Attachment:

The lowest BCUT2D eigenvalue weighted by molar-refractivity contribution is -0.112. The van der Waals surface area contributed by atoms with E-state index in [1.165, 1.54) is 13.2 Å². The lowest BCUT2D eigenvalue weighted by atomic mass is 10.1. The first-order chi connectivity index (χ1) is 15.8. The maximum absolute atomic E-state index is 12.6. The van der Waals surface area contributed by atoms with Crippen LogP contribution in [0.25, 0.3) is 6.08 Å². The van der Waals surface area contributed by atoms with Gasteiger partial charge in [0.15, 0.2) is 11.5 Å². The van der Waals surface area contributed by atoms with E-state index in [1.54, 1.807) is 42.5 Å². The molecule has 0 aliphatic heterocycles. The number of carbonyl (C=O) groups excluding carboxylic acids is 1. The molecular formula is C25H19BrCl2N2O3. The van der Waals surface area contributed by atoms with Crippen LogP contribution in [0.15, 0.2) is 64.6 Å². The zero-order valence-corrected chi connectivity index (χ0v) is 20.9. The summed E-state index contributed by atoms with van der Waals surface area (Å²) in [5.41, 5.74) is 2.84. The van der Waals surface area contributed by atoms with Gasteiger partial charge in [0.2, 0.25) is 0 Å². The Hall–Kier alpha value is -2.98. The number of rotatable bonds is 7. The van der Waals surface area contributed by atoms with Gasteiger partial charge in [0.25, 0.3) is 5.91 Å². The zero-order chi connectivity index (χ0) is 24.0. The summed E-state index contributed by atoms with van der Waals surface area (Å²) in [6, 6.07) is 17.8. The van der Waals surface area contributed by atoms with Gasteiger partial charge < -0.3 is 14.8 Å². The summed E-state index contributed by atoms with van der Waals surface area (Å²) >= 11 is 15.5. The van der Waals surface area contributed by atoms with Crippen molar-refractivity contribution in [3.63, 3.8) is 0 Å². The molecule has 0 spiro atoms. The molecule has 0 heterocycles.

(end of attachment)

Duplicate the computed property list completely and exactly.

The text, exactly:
The lowest BCUT2D eigenvalue weighted by molar-refractivity contribution is -0.112. The van der Waals surface area contributed by atoms with E-state index in [1.165, 1.54) is 13.2 Å². The lowest BCUT2D eigenvalue weighted by atomic mass is 10.1. The first-order chi connectivity index (χ1) is 15.8. The maximum absolute atomic E-state index is 12.6. The van der Waals surface area contributed by atoms with Crippen LogP contribution in [0.25, 0.3) is 6.08 Å². The van der Waals surface area contributed by atoms with Gasteiger partial charge in [0.15, 0.2) is 11.5 Å². The van der Waals surface area contributed by atoms with E-state index in [1.54, 1.807) is 42.5 Å². The molecule has 0 aliphatic heterocycles. The number of carbonyl (C=O) groups excluding carboxylic acids is 1. The molecular formula is C25H19BrCl2N2O3. The van der Waals surface area contributed by atoms with Crippen LogP contribution in [0.15, 0.2) is 64.6 Å². The zero-order valence-corrected chi connectivity index (χ0v) is 20.9. The summed E-state index contributed by atoms with van der Waals surface area (Å²) in [5.41, 5.74) is 2.84. The van der Waals surface area contributed by atoms with Gasteiger partial charge in [0.2, 0.25) is 0 Å². The Hall–Kier alpha value is -2.98. The number of rotatable bonds is 7. The van der Waals surface area contributed by atoms with Gasteiger partial charge in [0.25, 0.3) is 5.91 Å². The zero-order chi connectivity index (χ0) is 24.0. The summed E-state index contributed by atoms with van der Waals surface area (Å²) in [6, 6.07) is 17.8. The van der Waals surface area contributed by atoms with Gasteiger partial charge < -0.3 is 14.8 Å². The summed E-state index contributed by atoms with van der Waals surface area (Å²) >= 11 is 15.5. The van der Waals surface area contributed by atoms with Crippen molar-refractivity contribution in [3.63, 3.8) is 0 Å². The molecule has 0 spiro atoms. The molecule has 0 heterocycles.